under Leopold Stokowski. His recordings have received three Grammy nominations and his performance of Mozart’s Clarinet Concerto with the Mostly Mozart FestivalOrchestra was named “Record of the Year” by Stereo Review. He has also released two CDs of Lalo Schifrin’s compositions, one of which was nominated for a Latin Grammy. Recent Delos recording releases include Carl Nielsen’s clarinet concerto
in a chamber version by Rene Orth and a volume of quintets for clarinet and strings with the Miró, Dover, and Jasper quartets of music by Peter Schickele, Richard Danielpour, and Aaron J. Kernis.
Winner of a 2009 Avery Fisher Career Grant, violinst Arnaud Sussmannn has distinguished himself with his
unique sound, bravura, and profound musicianship. Minnesota’s Pioneer Press writes, “Sussmannn has an old-school sound reminiscent of what you’ll hear on vintage recordings by Jascha Heifetz or Fritz Kreisler, a rare combination of sweet and smooth that can hypnotize a listener.” A thrilling musician capturing the attention of classical critics and audiences around the world, he has recently appeared as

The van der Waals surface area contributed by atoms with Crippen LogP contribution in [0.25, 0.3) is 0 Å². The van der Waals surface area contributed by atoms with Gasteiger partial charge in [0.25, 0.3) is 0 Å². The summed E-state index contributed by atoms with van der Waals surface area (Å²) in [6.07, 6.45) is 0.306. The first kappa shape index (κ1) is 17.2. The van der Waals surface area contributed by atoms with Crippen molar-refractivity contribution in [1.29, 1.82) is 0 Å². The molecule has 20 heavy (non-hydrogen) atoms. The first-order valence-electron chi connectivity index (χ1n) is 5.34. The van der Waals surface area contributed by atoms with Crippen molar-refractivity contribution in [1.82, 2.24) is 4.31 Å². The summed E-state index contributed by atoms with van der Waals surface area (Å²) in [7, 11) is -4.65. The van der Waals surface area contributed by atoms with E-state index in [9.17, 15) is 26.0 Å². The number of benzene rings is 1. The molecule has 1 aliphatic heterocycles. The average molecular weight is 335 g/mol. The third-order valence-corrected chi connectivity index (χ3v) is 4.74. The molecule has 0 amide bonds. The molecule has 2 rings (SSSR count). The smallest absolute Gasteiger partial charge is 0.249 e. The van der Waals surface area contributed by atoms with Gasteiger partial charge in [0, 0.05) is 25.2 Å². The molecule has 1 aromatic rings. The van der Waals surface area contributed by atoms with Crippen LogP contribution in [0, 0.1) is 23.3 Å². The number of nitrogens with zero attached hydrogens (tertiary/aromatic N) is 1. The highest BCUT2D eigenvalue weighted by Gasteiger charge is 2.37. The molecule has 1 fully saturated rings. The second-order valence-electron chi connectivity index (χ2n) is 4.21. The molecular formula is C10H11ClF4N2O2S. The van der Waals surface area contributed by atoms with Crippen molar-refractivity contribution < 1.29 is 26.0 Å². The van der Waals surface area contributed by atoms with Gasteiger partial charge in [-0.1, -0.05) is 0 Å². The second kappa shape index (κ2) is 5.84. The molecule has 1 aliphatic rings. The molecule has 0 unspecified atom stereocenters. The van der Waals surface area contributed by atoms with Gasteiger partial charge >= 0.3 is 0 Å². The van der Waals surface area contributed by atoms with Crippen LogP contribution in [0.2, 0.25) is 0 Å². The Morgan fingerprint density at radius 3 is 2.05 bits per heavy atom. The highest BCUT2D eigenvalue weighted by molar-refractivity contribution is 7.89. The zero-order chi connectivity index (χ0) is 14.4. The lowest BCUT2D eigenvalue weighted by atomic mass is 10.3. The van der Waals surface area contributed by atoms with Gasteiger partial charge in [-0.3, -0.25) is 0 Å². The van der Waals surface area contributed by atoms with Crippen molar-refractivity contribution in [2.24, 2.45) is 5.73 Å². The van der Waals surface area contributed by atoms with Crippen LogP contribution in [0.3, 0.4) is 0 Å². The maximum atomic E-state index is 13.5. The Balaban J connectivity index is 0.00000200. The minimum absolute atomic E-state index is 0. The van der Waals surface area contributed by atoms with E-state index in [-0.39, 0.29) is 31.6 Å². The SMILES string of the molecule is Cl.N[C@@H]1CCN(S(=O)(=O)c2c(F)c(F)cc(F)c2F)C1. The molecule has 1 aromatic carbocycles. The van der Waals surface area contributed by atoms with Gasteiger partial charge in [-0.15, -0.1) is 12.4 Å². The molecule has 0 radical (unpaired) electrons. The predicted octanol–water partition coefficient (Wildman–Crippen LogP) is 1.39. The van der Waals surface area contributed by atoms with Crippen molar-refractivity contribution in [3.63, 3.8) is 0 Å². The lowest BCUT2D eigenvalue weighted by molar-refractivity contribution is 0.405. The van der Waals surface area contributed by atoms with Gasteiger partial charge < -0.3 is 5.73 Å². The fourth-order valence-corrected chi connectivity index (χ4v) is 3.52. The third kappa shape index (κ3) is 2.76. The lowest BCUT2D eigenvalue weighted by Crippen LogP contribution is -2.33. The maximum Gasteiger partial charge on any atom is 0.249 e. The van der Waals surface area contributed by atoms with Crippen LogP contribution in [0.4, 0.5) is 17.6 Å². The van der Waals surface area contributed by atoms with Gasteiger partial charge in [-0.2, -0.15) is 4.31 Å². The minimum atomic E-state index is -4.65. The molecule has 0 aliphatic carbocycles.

a soloist with the Mariinsky Orchestra under Valery Gergiev, the Vancouver Symphony, and the New World Symphony. As a chamber musician, he has performed at the Tel Aviv Museum in Israel, London’s Wigmore Hall, Lincoln Center’s Alice Tully Hall, the White Nights Festival in Saint Petersburg, the Dresden Music Festival
in Germany, and the Phillips Collection in Washington, DC. He has been presented in recital in Omaha on the Tuesday Musical Club series, New Orleans by the Friends
of Music, and at the Louvre Museum in Paris. He has also given concerts at the
OK Mozart, Moritzburg, Caramoor, Music@ Menlo, La Jolla SummerFest, Mainly Mozart,